Profiles in Partnership
A series on best practices and sound advice for developing and maintaining successful partnerships between nonprofit and for-profit organizations
BAYCAT is a nonprofit social enterprise and a community media producer that educates, empowers and employs diverse youth and young adults from historically underserved communities of San Francisco and the Bay Area. Studio BAYCAT hires qualified BAYCAT graduates as interns to work with clients who want to make a social impact while receiving high quality marketing, media and design services.
BB: Your model has change a bit over the years. What’s new?
VW: We have educational programs where we teaching youth, young adults as well as teachers, and we’ve expanded to have some concrete relationships with school sites. We’ve worked with Balboa, Ida B. Wells, Mission and Thurgood Marshall High Schools. We’ve also partnered with community centers like the YMCA and the Boys and Girls Club. We have even gone as far as meeting with their development departments and raising money together to build both our capacity.
BB: Building capacity is a big theme today in cross-sector partnerships. How are you doing that?
VW: Building capacity for other organizations is something we are very interested in, so we’ve started training teachers or trainers at the high school sites, community centers and with SF Unified School District teacher collaborations such as Teachers for Social Justice and SLANT. Teachers are really eager in expanding learning opportunities for their students by integrating media into teaching traditional content areas like science or language arts while also building media literacy, social and critical thinking skills in our young people. BAYCAT’s media education programs naturally combine these elements, so demand on the education side has really grown.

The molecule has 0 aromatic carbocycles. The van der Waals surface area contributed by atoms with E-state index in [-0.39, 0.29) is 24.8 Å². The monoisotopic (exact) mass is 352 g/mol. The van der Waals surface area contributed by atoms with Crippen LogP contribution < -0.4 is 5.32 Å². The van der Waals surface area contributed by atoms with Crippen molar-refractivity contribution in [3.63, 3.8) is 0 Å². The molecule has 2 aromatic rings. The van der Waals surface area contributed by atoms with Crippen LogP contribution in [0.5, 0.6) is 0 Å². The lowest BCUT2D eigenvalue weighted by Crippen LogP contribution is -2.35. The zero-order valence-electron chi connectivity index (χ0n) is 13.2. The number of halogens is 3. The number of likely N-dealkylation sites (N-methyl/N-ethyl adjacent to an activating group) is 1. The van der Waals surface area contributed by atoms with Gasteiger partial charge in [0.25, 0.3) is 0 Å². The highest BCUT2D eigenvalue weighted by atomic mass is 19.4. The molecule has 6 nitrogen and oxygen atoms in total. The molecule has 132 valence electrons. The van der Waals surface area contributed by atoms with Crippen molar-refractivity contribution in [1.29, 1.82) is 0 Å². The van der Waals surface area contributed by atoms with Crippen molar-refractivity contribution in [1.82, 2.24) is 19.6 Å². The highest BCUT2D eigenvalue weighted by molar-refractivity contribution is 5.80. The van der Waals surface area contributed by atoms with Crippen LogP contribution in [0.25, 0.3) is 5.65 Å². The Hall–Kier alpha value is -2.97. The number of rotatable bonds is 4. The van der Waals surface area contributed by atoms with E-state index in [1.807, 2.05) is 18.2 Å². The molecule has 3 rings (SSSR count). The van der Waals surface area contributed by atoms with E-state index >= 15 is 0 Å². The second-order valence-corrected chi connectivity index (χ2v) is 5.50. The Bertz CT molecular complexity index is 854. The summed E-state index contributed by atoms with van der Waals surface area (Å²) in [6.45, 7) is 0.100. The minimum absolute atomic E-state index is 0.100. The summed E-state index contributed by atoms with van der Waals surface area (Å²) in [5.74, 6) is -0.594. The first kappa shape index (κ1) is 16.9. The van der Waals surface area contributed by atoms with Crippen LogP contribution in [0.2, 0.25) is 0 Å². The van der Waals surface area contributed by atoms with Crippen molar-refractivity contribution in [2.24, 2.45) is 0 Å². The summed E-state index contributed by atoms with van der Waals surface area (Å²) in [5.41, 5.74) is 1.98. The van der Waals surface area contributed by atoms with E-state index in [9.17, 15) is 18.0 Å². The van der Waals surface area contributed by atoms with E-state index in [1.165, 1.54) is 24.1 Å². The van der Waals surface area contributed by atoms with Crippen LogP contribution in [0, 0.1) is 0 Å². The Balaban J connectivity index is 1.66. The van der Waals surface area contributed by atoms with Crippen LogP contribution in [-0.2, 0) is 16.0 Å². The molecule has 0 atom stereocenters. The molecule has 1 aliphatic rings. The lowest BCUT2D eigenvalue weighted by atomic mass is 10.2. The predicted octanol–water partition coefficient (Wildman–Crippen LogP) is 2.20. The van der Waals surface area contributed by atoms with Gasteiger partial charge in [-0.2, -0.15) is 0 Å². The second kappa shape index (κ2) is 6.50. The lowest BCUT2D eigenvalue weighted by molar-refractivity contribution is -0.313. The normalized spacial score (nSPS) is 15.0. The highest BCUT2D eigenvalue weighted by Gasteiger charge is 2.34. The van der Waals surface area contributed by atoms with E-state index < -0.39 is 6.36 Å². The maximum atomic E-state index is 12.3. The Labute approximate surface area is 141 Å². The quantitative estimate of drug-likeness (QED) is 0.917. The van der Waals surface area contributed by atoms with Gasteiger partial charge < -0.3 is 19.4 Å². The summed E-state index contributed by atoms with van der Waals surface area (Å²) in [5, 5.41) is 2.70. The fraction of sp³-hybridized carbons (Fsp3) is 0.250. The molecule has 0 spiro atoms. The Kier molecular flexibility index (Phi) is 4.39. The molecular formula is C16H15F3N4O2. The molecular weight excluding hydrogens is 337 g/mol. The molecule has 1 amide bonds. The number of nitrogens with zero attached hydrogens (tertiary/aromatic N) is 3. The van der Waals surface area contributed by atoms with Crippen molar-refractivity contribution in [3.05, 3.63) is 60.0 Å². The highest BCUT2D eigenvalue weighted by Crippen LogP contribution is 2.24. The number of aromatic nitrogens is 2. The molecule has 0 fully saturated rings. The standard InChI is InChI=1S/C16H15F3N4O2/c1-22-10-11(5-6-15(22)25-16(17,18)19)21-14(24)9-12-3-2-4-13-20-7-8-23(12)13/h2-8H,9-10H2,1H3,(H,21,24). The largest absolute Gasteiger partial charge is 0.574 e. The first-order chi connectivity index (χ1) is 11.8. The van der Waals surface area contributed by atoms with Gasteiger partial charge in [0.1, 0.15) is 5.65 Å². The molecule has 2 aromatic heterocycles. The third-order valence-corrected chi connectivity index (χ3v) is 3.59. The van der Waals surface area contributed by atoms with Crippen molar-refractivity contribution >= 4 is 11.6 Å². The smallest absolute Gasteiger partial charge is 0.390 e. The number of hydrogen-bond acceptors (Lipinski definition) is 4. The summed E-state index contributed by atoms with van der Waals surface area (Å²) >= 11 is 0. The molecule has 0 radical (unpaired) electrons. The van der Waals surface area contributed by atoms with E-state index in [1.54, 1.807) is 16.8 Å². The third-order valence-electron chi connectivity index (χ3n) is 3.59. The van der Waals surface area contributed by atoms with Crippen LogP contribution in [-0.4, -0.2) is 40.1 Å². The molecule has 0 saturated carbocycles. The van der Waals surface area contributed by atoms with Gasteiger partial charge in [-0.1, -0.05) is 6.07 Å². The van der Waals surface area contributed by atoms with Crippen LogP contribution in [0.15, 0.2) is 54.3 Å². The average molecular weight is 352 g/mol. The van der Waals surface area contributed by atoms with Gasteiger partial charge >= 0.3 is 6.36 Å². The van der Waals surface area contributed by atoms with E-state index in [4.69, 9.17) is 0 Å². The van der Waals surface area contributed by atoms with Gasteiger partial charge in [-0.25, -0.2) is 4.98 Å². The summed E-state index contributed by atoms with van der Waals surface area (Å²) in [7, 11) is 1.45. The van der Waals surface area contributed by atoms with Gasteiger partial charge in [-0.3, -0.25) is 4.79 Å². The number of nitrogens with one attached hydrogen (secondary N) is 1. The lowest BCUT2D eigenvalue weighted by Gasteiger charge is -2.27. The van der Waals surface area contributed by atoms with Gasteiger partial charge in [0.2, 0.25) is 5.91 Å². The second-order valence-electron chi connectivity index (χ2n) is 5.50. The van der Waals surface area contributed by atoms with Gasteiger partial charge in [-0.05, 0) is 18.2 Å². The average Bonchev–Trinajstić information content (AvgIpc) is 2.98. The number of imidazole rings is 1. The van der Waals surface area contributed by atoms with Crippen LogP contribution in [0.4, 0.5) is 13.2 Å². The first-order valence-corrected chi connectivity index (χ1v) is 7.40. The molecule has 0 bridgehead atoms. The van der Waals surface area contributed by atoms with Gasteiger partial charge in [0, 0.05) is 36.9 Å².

BB: I know you have many success stories with your students. Please share one.
VW: This young man, Jose, started off as an intern with us, it was a 6-month internship program. He received one-on-one mentoring, he was finishing his degree at San Francisco State but he never really had real work experience. Jose was able to get training and experience in working with our corporate clients like Yahoo!, Union Bank, San Francisco Foundation, The Institute at the Golden Gate, etc. Once upon a time he was an intern helping with a Yahoo! event capture, and two years later we’ve hired him full-time and he’s managing the Yahoo! gig. He’s actually worked on about 5 film projects at the same time that also include socially-minded videos for nonprofits and educational program partners.
This has been really exciting. You can imagine it’s a dream come true when you see our young people finding their passion for creating media at such a young age, successfully completing their education, and then BAYCAT provides them an opportunity to work in the field. He’s also a great example of someone who has come full circle by inspiring his peers and mentoring the next generation of students.
BB: One of the most impressive things about your program to me is how you’re developing earned income programs to support your educational training.
VW: In the past couple years we’ve grown our professional media services business from earning about 10% of our income from outside production work to now over 25%. And actually when you include some of the government contracts where we produce logos and marketing collateral for local merchants on 3rd Street in Bayview Hunters Point, it brings us closer to 40% in earned income.
Up Next: Part 2: How BAYCAT’s film programs affected the community.
For more information on developing highly successful partnerships please visit: www.bruceburtch.com